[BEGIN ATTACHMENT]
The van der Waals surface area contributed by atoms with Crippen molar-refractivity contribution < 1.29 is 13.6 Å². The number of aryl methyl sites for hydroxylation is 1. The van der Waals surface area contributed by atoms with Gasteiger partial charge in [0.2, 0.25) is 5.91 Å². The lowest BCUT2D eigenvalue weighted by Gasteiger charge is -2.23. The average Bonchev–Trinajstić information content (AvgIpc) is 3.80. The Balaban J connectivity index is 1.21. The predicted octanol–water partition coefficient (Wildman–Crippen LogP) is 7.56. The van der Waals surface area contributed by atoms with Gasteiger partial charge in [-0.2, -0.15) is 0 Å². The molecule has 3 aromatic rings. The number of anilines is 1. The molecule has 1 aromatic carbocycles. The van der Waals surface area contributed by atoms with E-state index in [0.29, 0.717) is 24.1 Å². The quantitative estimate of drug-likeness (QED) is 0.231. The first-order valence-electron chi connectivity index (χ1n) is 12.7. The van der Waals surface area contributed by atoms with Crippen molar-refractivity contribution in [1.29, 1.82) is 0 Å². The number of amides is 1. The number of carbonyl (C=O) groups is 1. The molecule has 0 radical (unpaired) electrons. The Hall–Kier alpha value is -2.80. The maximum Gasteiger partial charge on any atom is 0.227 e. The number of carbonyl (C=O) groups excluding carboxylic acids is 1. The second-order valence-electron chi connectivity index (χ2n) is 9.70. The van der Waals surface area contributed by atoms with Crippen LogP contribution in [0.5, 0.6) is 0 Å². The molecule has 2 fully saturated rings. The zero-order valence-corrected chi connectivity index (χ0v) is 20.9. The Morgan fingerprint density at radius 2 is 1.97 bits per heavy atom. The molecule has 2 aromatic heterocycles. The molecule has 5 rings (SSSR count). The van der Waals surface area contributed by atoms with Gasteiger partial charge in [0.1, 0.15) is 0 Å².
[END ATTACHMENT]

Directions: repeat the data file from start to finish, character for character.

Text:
The van der Waals surface area contributed by atoms with Crippen molar-refractivity contribution < 1.29 is 13.6 Å². The number of aryl methyl sites for hydroxylation is 1. The van der Waals surface area contributed by atoms with Gasteiger partial charge in [0.2, 0.25) is 5.91 Å². The lowest BCUT2D eigenvalue weighted by Gasteiger charge is -2.23. The average Bonchev–Trinajstić information content (AvgIpc) is 3.80. The Balaban J connectivity index is 1.21. The predicted octanol–water partition coefficient (Wildman–Crippen LogP) is 7.56. The van der Waals surface area contributed by atoms with Gasteiger partial charge in [-0.2, -0.15) is 0 Å². The molecule has 3 aromatic rings. The number of anilines is 1. The molecule has 1 aromatic carbocycles. The van der Waals surface area contributed by atoms with E-state index in [0.29, 0.717) is 24.1 Å². The quantitative estimate of drug-likeness (QED) is 0.231. The first-order valence-electron chi connectivity index (χ1n) is 12.7. The van der Waals surface area contributed by atoms with Crippen molar-refractivity contribution in [1.29, 1.82) is 0 Å². The number of amides is 1. The number of carbonyl (C=O) groups is 1. The molecule has 0 radical (unpaired) electrons. The Hall–Kier alpha value is -2.80. The maximum Gasteiger partial charge on any atom is 0.227 e. The number of carbonyl (C=O) groups excluding carboxylic acids is 1. The second-order valence-electron chi connectivity index (χ2n) is 9.70. The van der Waals surface area contributed by atoms with Crippen LogP contribution in [0.5, 0.6) is 0 Å². The molecule has 2 fully saturated rings. The zero-order valence-corrected chi connectivity index (χ0v) is 20.9. The Morgan fingerprint density at radius 2 is 1.97 bits per heavy atom. The molecule has 2 aromatic heterocycles. The molecule has 5 rings (SSSR count). The van der Waals surface area contributed by atoms with Gasteiger partial charge in [0.1, 0.15) is 0 Å².